The discovery of the Higgs boson would be a gratifying verification of present theory, but it will not point the way to a more comprehensive future theory. We can hope, as was the case with the Bevatron, that the most exciting thing to be discovered at the LHC will be something quite unexpected. Whatever it is, it’s hard to see how it could take us all the way to a final theory, including gravitation. So in the next decade, physicists are probably going to ask their governments for support for whatever new and more powerful accelerator we then think will be needed.
That is going to be a very hard sell."
This is a must-read take on the crisis of funding Big Science. From Ernest Rutherford’s £70 discovery of the atomic nucleus to the £6.2 billion Large Hadron Collider, science has pushed the envelope of knowledge and spending.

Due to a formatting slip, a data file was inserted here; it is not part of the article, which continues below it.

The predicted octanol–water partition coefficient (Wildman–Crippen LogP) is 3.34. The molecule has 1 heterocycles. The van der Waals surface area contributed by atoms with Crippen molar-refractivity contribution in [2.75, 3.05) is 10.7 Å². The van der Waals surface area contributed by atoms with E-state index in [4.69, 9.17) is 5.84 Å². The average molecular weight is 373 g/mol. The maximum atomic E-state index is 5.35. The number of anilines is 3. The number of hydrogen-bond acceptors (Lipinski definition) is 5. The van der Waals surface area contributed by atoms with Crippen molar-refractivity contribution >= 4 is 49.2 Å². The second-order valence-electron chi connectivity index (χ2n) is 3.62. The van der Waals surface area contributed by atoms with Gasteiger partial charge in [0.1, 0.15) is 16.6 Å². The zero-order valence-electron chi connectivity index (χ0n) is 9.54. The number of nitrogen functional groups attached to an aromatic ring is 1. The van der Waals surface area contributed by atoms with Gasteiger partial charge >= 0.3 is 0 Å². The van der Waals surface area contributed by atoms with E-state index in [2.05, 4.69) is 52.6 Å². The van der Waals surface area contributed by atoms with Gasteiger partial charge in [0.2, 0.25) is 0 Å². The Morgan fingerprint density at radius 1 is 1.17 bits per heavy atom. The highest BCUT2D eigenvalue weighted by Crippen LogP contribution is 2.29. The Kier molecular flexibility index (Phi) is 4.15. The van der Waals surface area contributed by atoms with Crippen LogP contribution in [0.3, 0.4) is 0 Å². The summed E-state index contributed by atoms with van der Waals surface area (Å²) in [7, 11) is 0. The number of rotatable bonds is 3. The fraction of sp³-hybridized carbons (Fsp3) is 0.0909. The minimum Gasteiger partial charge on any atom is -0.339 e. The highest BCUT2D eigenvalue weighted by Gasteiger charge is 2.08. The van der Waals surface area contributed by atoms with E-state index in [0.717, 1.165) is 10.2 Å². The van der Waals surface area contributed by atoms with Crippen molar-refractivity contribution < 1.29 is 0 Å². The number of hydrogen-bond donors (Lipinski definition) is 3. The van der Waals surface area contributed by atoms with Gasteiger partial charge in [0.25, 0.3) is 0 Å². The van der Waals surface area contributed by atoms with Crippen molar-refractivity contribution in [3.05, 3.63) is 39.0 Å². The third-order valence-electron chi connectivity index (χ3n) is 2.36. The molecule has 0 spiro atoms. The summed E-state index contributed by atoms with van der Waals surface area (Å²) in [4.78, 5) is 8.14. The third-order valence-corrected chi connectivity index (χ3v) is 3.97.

In a time of uncertain financial futures, how do we ensure that the benefits of funding science (to the economy and to innovation) are worth the cost, when there are so many other places to spend the money. An interesting, if not pessimistic take, from a Nobel Laureate.(via jtotheizzoe)